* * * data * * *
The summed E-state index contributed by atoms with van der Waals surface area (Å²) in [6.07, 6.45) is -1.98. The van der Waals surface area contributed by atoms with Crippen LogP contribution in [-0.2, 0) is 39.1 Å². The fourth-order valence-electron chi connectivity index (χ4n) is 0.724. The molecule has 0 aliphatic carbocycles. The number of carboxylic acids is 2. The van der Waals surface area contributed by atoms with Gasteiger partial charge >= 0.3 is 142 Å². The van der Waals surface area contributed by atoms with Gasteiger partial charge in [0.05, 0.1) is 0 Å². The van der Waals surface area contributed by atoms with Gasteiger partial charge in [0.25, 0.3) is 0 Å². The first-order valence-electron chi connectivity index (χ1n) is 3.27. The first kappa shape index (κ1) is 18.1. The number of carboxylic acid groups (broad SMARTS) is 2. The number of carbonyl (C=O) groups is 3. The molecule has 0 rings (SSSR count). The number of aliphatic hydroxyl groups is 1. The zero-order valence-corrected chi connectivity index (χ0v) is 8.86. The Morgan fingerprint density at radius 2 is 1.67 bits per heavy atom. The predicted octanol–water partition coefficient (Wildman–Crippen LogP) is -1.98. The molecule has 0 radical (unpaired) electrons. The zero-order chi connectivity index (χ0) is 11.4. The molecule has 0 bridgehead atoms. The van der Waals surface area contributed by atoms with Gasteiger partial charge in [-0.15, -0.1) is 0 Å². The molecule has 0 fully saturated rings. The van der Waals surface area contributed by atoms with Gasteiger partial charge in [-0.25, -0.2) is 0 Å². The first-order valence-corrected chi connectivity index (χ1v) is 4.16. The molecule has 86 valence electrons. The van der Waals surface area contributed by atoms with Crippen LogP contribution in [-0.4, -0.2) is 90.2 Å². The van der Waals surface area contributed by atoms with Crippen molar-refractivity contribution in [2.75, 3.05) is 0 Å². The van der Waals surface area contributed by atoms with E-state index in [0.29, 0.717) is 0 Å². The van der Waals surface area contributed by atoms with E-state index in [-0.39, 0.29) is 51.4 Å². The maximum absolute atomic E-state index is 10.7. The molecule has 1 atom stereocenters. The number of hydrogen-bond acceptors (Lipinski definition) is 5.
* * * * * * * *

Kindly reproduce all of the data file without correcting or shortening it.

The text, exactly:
The summed E-state index contributed by atoms with van der Waals surface area (Å²) in [6.07, 6.45) is -1.98. The van der Waals surface area contributed by atoms with Crippen LogP contribution in [-0.2, 0) is 39.1 Å². The fourth-order valence-electron chi connectivity index (χ4n) is 0.724. The molecule has 0 aliphatic carbocycles. The number of carboxylic acids is 2. The van der Waals surface area contributed by atoms with Gasteiger partial charge >= 0.3 is 142 Å². The van der Waals surface area contributed by atoms with Gasteiger partial charge in [0.05, 0.1) is 0 Å². The van der Waals surface area contributed by atoms with Gasteiger partial charge in [0.25, 0.3) is 0 Å². The first-order valence-electron chi connectivity index (χ1n) is 3.27. The first kappa shape index (κ1) is 18.1. The number of carboxylic acid groups (broad SMARTS) is 2. The number of carbonyl (C=O) groups is 3. The molecule has 0 rings (SSSR count). The number of aliphatic hydroxyl groups is 1. The zero-order valence-corrected chi connectivity index (χ0v) is 8.86. The Morgan fingerprint density at radius 2 is 1.67 bits per heavy atom. The predicted octanol–water partition coefficient (Wildman–Crippen LogP) is -1.98. The molecule has 0 radical (unpaired) electrons. The zero-order chi connectivity index (χ0) is 11.4. The molecule has 0 bridgehead atoms. The van der Waals surface area contributed by atoms with Gasteiger partial charge in [-0.15, -0.1) is 0 Å². The molecule has 0 fully saturated rings. The van der Waals surface area contributed by atoms with Gasteiger partial charge in [-0.25, -0.2) is 0 Å². The first-order valence-corrected chi connectivity index (χ1v) is 4.16. The molecule has 86 valence electrons. The van der Waals surface area contributed by atoms with Crippen LogP contribution in [-0.4, -0.2) is 90.2 Å². The van der Waals surface area contributed by atoms with Crippen molar-refractivity contribution in [2.75, 3.05) is 0 Å². The van der Waals surface area contributed by atoms with E-state index in [0.29, 0.717) is 0 Å². The van der Waals surface area contributed by atoms with E-state index in [-0.39, 0.29) is 51.4 Å². The maximum absolute atomic E-state index is 10.7. The molecule has 1 atom stereocenters. The number of hydrogen-bond acceptors (Lipinski definition) is 5.